Why are most Singaporean Chinese not Chinese
Historic meeting in Singapore
As announced at short notice, every detail of the Singapore meeting was evidently carefully prepared. As a Mandarin-speaking, ethnic Chinese-dominated country, the city-state provided both sides with a suitably neutral setting. The background for the historical handshake was a bright yellow wall - the classic color of the Chinese emperors. Both heads of state like to refer to Chinese history.
Taiwan's Ma Ying-jeou came in from the left. His tie: blue like the coat of arms of his Kuomintang party, which China once united in the turmoil of the 20th century and then lost. Xi Jinping, standing from the right, wore red, of course. Her handshake in the flash of flashlights lasted well over a minute. It almost seemed as if Ma hardly wanted to let go of the hand that he could finally take. For years he had hoped for this encounter, which would secure him international attention and a place in the history books. But Xi had put him off again and again if Taiwan's government did not want to give legitimation, since from the perspective of the People's Republic it is not a government, but rather a provincial administration.
Every word is put on the gold scales
When they both spoke up, it was one of those occasions when every word is weighed on the gold scales. It had been known for days that they would simply address themselves as "Mr." instead of using official titles. Some observers in Taiwan were surprised that Ma avoided mentioning the "Republic of China". It is precisely this state, which has perished on the mainland and which still exists in Taiwan, that forms the link on which Ma, in cooperation with Xi and his predecessor Hu Jintao, has been able to hang up their rapprochement policy since 2008. Politically, Taiwan is not "Taiwan", but a state that, at least according to the constitution, still represents all of China.
Historic moment: The presidents of both countries start talks with their delegations.
So no republic or people's republic, no national flags. Instead, the heads of state resorted to motives of Chinese nationalism. Both sides are part of a family, blood relatives, united by thousands of years of Chinese history and culture. It is about the renewal of the "Chinese nation". All of this has actually been said many times. After all, it wasn't the first meeting between the two sides, just the first top-level meeting. Since 2005, KMT officials have been visiting the Communist Party in Beijing on a regular basis, after the 2008 Mas election semi-official negotiators were sent back and forth, and in 2014 government representatives officially met for the first time in the form of the responsible ministers.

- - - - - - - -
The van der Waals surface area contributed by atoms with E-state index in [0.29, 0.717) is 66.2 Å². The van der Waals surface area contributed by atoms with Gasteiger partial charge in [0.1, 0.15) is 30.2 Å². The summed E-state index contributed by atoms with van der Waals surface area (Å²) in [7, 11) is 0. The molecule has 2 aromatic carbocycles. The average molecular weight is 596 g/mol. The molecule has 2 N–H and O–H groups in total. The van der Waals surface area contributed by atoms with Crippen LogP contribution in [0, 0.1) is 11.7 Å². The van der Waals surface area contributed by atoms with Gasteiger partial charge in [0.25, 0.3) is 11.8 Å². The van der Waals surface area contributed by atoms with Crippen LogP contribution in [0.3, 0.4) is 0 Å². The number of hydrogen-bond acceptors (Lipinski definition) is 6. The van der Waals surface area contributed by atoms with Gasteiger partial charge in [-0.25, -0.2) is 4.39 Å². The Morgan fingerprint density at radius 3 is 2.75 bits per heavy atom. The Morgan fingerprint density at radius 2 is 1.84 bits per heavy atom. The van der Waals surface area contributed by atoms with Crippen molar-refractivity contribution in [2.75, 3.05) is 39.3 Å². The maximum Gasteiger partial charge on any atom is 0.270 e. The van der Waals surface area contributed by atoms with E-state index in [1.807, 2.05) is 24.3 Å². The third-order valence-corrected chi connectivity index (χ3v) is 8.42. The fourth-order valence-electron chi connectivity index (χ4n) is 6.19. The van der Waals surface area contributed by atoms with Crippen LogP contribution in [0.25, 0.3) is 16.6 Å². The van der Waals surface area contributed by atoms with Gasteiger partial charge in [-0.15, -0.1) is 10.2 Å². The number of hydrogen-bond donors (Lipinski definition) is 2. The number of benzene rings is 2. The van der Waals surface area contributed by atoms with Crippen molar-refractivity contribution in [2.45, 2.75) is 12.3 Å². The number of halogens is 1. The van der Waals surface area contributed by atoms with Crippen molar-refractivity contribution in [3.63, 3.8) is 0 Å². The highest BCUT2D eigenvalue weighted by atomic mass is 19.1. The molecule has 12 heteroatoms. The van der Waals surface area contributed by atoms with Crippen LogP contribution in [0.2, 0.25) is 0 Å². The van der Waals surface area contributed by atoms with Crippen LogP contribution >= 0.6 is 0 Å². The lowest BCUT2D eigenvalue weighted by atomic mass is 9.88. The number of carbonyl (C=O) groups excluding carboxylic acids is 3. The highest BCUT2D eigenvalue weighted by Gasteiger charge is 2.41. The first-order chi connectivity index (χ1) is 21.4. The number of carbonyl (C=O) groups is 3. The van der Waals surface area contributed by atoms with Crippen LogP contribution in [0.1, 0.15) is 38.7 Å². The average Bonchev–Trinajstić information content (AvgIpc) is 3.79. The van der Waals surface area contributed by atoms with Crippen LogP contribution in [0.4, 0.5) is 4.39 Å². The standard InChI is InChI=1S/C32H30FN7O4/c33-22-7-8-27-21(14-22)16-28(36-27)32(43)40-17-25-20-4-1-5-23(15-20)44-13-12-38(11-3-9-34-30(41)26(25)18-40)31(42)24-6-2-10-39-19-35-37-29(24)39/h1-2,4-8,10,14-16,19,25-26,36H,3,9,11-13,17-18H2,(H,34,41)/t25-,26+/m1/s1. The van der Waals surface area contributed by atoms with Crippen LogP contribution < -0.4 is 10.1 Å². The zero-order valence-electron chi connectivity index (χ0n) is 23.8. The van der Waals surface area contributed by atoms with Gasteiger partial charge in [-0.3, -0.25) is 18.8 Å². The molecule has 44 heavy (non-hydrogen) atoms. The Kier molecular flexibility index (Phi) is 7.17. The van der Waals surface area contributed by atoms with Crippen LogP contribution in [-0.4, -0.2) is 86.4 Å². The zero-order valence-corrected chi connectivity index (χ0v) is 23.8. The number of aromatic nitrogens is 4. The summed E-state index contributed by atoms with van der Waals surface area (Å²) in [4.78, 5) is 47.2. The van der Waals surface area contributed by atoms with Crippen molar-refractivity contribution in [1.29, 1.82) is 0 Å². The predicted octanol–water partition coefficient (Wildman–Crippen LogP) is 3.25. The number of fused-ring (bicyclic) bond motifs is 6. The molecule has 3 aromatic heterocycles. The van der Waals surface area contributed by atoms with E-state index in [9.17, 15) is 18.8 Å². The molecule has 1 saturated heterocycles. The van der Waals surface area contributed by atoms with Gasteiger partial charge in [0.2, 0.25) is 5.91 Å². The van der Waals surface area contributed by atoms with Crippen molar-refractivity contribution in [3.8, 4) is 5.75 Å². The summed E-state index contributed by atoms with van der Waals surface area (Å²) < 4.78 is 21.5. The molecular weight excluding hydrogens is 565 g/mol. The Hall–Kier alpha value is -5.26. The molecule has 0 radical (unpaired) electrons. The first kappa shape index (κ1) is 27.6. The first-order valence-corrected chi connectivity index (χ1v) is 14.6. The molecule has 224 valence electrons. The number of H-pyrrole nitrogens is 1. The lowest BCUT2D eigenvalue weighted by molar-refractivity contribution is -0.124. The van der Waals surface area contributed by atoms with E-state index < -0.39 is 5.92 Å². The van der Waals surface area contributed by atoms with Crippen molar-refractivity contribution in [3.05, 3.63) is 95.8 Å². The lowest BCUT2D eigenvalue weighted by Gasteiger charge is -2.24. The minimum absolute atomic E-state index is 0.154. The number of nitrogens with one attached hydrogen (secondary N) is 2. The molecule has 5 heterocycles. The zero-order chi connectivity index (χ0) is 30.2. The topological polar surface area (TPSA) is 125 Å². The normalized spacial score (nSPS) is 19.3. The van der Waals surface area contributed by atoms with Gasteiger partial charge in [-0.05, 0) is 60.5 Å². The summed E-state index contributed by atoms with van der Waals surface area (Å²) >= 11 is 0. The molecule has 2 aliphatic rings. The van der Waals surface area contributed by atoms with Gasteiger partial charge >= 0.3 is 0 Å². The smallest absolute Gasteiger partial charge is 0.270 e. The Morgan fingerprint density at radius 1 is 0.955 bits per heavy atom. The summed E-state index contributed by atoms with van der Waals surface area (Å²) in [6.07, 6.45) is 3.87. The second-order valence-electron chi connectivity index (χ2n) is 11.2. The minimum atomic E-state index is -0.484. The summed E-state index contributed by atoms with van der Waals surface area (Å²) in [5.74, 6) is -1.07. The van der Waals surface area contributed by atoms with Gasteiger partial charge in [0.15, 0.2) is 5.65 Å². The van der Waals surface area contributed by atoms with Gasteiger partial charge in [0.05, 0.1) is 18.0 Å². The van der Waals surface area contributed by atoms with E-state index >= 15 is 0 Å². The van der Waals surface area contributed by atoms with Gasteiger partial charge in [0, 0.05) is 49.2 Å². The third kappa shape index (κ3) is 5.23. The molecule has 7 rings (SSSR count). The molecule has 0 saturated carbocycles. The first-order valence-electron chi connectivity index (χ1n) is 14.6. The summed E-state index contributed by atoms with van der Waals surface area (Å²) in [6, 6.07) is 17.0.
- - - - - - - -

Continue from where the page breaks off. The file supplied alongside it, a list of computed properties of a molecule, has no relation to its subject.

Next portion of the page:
One China principle without restrictions
But when heads of state meet, every word has a special meaning. When mentioning the "one China principle" as the basis of relations, for example, Ma left it with "one China" and saved Xi from having to add "... with different interpretations", which was actually inevitable in his speeches. Just so as not to overemphasize the existence of his Republic of China - or is this a change of course, a surrender of political positions in favor of Beijing? Such questions will occupy the political talk show rounds in Taiwan for days.
Taiwan's largest opposition party, the Democratic Progressive Party (DPP), which is likely to take over the presidency and perhaps even the parliamentary majority in the January 16 elections, has also listened closely. Party leader and presidential candidate Tsai Ing-wen said she was disappointed with the meeting in the evening. Ma did not mention the existence of the Republic of China or the right of Taiwanese to determine their own future - both are part of his standard repertoire in Taiwan.
Protests against rapprochement: Taiwanese protest in Taipei against rapprochement between the two states.